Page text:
Adam Grant has a superb essay in the New York Times this weekend titled Networking is Overrated.
I enjoy Adam’s writing immensely (his book Give and Take is a huge inspiration for my upcoming book #GiveFirst). Early in the essay, he has a strong lead in.
“It’s true that networking can help you accomplish great things. But this obscures the opposite truth: Accomplishing great things helps you develop a network.”
He finishes the essay with a great punch line.
“If you make great connections, they might advance your career. If you do great work, those connections will be easier to make. Let your insights and your outputs — not your business cards — do the talking.”
Now, great connections can result in special things. I’ve always believed in being open to random connections and for years I would do a random day once or twice a month, where I’d meet with anyone for 15 minutes. Some magnificent things have come out of this, including Techstars and my relationship with NCWIT. As I’ve gotten older, and more visible, it’s been harder to maintain any rhythm around random day, but it shifted to something else that’s congruent with what Adam is saying.
While I still try to respond to all of my emails, I now have very little available face time or phone time. So I allocate whatever is free to people who are doing interesting things. Instead of having random days, I have “react and spend time with people doing interesting things” days.
Remember, I’m an introvert. In Adam’s sequel to his NYT article titled To Build a Great Network, You Don’t Have to be a Great Networker (enjoyably / ironically on LinkedIn), he says:
“It’s possible to develop a network by becoming the kind of person who never eats alone, who wins friends and influences people. But introverts rejoice: there’s another way. You can become the kind of person who invests time in doing excellent work and sharing your knowledge with others.”
Get to work. Seriously – just go do some stuff. You’ll be amazed at what happens as a result.
I read Sheryl Sandberg and Adam Grant’s book Option B: Facing Adversity, Building Resilience, and Finding Joy a few weeks ago. It’s a must read for every human on this planet.
Some of you know that I’m a huge fan of Adam Grant. His book Give and Take: Why Helping Others Drives Our Success is a key inspiration for the #GiveFirst moment, my own personal philosophy, and my upcoming book #GiveFirst: A New Philosophy for Business which should be out in 2018.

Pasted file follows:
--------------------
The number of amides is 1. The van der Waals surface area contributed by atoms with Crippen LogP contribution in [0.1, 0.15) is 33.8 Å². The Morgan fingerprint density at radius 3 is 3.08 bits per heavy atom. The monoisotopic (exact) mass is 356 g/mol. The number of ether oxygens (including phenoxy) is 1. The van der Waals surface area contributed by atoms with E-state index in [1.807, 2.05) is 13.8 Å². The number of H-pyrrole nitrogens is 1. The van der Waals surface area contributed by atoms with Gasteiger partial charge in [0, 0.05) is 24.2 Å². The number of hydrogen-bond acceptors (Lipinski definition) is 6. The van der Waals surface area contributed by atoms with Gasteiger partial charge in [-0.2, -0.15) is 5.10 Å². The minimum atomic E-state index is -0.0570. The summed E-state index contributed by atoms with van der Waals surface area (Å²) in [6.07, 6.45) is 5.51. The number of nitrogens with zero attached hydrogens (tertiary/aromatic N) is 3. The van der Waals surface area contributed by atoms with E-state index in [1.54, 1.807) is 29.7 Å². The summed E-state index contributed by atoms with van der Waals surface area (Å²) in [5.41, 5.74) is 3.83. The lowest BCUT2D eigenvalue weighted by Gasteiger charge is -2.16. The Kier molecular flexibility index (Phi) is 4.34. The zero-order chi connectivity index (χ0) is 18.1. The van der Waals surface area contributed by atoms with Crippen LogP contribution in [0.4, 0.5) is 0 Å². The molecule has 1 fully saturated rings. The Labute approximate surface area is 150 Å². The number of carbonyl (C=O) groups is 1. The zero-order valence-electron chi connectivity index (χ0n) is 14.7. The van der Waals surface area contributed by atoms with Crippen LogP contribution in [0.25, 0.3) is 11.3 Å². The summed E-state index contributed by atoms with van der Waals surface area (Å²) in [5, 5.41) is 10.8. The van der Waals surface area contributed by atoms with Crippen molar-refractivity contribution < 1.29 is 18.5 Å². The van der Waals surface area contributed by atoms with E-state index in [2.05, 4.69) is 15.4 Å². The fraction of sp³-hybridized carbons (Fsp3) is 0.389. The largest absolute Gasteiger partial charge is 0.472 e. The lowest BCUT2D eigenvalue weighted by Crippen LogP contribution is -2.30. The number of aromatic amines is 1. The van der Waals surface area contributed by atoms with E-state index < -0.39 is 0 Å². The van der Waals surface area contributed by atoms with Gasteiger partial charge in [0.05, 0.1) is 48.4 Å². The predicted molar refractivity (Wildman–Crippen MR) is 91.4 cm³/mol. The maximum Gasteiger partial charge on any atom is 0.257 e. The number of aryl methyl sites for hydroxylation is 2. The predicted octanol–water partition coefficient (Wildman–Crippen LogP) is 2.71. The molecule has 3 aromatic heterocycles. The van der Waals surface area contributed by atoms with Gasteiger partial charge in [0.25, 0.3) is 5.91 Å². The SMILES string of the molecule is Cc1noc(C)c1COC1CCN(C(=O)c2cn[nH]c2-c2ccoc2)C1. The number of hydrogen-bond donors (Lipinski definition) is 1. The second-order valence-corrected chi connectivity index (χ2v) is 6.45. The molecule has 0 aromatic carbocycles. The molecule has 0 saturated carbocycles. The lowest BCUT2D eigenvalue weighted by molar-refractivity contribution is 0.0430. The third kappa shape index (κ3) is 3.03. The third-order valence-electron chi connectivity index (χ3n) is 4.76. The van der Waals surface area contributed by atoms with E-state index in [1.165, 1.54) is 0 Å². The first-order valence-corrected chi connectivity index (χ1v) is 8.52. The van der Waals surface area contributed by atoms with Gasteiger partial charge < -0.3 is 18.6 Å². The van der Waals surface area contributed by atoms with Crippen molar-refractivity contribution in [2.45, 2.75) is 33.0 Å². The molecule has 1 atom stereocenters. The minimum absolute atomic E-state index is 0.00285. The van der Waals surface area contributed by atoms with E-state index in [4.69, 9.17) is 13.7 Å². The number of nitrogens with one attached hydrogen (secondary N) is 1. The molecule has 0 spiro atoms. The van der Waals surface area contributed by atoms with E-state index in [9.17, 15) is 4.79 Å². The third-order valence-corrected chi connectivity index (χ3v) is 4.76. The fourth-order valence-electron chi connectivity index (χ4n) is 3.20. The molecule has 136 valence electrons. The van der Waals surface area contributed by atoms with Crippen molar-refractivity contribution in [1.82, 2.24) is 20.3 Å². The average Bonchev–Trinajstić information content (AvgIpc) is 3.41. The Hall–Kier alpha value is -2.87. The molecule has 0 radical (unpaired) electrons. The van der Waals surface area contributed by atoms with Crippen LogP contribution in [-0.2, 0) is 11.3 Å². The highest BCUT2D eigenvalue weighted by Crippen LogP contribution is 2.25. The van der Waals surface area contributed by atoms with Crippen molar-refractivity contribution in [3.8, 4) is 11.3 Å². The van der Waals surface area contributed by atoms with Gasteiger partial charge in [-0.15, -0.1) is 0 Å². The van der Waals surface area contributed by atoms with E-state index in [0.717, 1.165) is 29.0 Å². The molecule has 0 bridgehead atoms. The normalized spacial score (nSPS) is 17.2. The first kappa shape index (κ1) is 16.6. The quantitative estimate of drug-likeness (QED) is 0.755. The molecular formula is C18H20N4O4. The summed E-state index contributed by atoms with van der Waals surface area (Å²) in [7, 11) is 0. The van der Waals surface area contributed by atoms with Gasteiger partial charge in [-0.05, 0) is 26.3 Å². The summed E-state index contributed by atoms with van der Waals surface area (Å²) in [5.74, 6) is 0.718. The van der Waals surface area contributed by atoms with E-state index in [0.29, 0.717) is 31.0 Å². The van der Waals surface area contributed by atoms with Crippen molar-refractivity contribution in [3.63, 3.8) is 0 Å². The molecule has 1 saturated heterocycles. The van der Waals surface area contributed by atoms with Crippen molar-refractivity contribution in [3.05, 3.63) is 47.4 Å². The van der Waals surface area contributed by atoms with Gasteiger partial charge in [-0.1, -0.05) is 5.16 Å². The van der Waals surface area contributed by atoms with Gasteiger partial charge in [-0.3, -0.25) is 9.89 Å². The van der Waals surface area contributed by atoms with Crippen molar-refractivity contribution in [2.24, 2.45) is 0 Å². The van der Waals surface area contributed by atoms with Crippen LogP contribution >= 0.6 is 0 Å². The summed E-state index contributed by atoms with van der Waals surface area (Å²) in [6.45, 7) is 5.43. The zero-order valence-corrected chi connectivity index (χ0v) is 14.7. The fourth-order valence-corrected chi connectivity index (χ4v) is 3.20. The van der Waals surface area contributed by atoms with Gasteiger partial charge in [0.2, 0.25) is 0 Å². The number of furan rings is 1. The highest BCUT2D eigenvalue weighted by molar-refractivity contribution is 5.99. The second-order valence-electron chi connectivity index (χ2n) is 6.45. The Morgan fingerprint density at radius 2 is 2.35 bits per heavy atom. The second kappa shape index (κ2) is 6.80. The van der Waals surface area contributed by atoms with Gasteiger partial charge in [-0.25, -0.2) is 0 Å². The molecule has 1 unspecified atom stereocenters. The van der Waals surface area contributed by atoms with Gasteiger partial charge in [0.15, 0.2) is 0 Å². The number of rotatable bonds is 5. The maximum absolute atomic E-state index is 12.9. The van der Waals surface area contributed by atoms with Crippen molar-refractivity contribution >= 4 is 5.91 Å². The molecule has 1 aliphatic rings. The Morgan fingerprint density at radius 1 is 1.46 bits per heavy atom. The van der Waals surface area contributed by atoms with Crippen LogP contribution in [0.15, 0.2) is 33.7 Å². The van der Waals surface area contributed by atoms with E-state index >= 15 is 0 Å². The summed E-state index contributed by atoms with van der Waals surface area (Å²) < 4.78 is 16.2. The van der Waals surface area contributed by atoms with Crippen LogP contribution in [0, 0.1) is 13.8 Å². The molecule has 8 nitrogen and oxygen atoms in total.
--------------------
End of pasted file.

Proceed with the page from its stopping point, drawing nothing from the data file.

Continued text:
I’m also a huge fan of Sheryl Sandberg. I don’t know Sheryl well, but we hung out a few times 15 years ago and both Amy and I thought she was awesome. It’s been awesome to watch what she’s achieved – first at Google, and now at Facebook.
It’s even more remarkable to read the clarity with which she has processed the sudden loss of her beloved husband Dave Goldberg. I met Dave a few times in the last 1990s when he was running LAUNCH Media (we were investors via SOFTBANK) but didn’t stay in touch after Yahoo! acquired LAUNCH. However, many of my Bay Area friends were close to Dave and viewed him reverently.
Amy and I have lost several close friends in the past three months to cancer and suicide. Another friend was recently diagnosed with stage 4 cancer. We are getting older and death is becoming a more visible part of our life experience.
Exploring how to process mortality is hard. I talked to a friend on my way home last night who is struggling with this. While these conversations are hard, I learn a little with each one.
Recently, I’ve been referring friends to Atul Gawande’s amazing book Being Mortal: Medicine and What Matters in the End which is the best book I’ve read so far this year. I also send them to Paul Kalanithi’s book When Breath Becomes Air, which was one of the best books I’ve ever read. I know “best” is a weak qualifier, so just know that they are both in the same league as Norman Cousins’ classic Anatomy of an Illness as Perceived by the Patient: Reflections on Healing and Regeneration which had a profound impact on me in my mid-20s.
I just added Sheryl and Adam’s book to this league. Life and death are complicated. If you, like me, are constantly exploring it and trying to understand it, and yourself, better, I encourage you to read Option B: Facing Adversity, Building Resilience, and Finding Joy. Sheryl and Adam – thank you for writing it.
HBR recently did an interview with me around the idea of generosity burnout. It’s part of the challenge that Adam Grant is exploring after the huge success and impact of his book Give and Take.
There’s a longer article on HBR by Adam about the general concept of generosity burnout. It’s a good read and it’s helpful to me as I start working on my next book, Give First.
Several people have picked up from the tone of some recent blog posts that I’m wandering up to the edge of this. I’m at my limit emotionally and made a conscious decision a few days ago to change modes through at least the end of Q2. I cancelled all my work travel in Q2, uncommitted to a number of things that weren’t already in process, and generally decided to focus my energy on what I’m currently working on, rather than add to anything new, especially in the “this could be fun but I don’t know why I’m doing it” category.
I already say no 50+ times a day. I’ve also tuned out a ton of noise around things I can’t directly impact. That’s not the issue. Instead, it’s remembering to ask myself “do I want to do this while I’m in my current mode” at least twice before I say yes to anything.